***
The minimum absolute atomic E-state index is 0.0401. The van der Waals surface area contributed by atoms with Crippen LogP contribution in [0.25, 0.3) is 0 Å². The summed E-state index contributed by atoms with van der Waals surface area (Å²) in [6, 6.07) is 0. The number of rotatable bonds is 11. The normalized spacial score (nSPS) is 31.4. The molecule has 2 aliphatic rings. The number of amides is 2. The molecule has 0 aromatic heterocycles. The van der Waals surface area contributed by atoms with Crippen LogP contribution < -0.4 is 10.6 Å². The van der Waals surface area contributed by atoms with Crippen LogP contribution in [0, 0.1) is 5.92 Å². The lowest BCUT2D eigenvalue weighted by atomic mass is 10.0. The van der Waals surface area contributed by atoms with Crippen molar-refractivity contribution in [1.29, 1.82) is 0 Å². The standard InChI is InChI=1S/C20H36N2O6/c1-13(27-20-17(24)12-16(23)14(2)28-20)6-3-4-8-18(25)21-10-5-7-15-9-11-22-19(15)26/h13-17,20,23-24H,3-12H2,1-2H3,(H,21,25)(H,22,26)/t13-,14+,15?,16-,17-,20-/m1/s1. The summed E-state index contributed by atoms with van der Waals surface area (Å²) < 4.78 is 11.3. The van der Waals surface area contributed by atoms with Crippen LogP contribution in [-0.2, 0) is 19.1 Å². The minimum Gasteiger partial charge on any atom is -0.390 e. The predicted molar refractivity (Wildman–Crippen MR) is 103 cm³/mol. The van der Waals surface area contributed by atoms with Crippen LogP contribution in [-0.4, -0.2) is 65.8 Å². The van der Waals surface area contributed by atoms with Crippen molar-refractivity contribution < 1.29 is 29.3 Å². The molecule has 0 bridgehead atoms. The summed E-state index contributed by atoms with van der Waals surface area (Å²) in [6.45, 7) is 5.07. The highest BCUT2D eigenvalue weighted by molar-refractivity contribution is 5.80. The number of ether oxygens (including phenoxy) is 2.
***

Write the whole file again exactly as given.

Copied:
The minimum absolute atomic E-state index is 0.0401. The van der Waals surface area contributed by atoms with Crippen LogP contribution in [0.25, 0.3) is 0 Å². The summed E-state index contributed by atoms with van der Waals surface area (Å²) in [6, 6.07) is 0. The number of rotatable bonds is 11. The normalized spacial score (nSPS) is 31.4. The molecule has 2 aliphatic rings. The number of amides is 2. The molecule has 0 aromatic heterocycles. The van der Waals surface area contributed by atoms with Crippen LogP contribution < -0.4 is 10.6 Å². The van der Waals surface area contributed by atoms with Crippen LogP contribution in [0, 0.1) is 5.92 Å². The lowest BCUT2D eigenvalue weighted by atomic mass is 10.0. The van der Waals surface area contributed by atoms with Crippen molar-refractivity contribution in [1.29, 1.82) is 0 Å². The standard InChI is InChI=1S/C20H36N2O6/c1-13(27-20-17(24)12-16(23)14(2)28-20)6-3-4-8-18(25)21-10-5-7-15-9-11-22-19(15)26/h13-17,20,23-24H,3-12H2,1-2H3,(H,21,25)(H,22,26)/t13-,14+,15?,16-,17-,20-/m1/s1. The summed E-state index contributed by atoms with van der Waals surface area (Å²) < 4.78 is 11.3. The van der Waals surface area contributed by atoms with Crippen LogP contribution in [-0.2, 0) is 19.1 Å². The minimum Gasteiger partial charge on any atom is -0.390 e. The predicted molar refractivity (Wildman–Crippen MR) is 103 cm³/mol. The van der Waals surface area contributed by atoms with Crippen LogP contribution in [-0.4, -0.2) is 65.8 Å². The van der Waals surface area contributed by atoms with Crippen molar-refractivity contribution < 1.29 is 29.3 Å². The molecule has 0 bridgehead atoms. The summed E-state index contributed by atoms with van der Waals surface area (Å²) in [6.45, 7) is 5.07. The highest BCUT2D eigenvalue weighted by molar-refractivity contribution is 5.80. The number of ether oxygens (including phenoxy) is 2.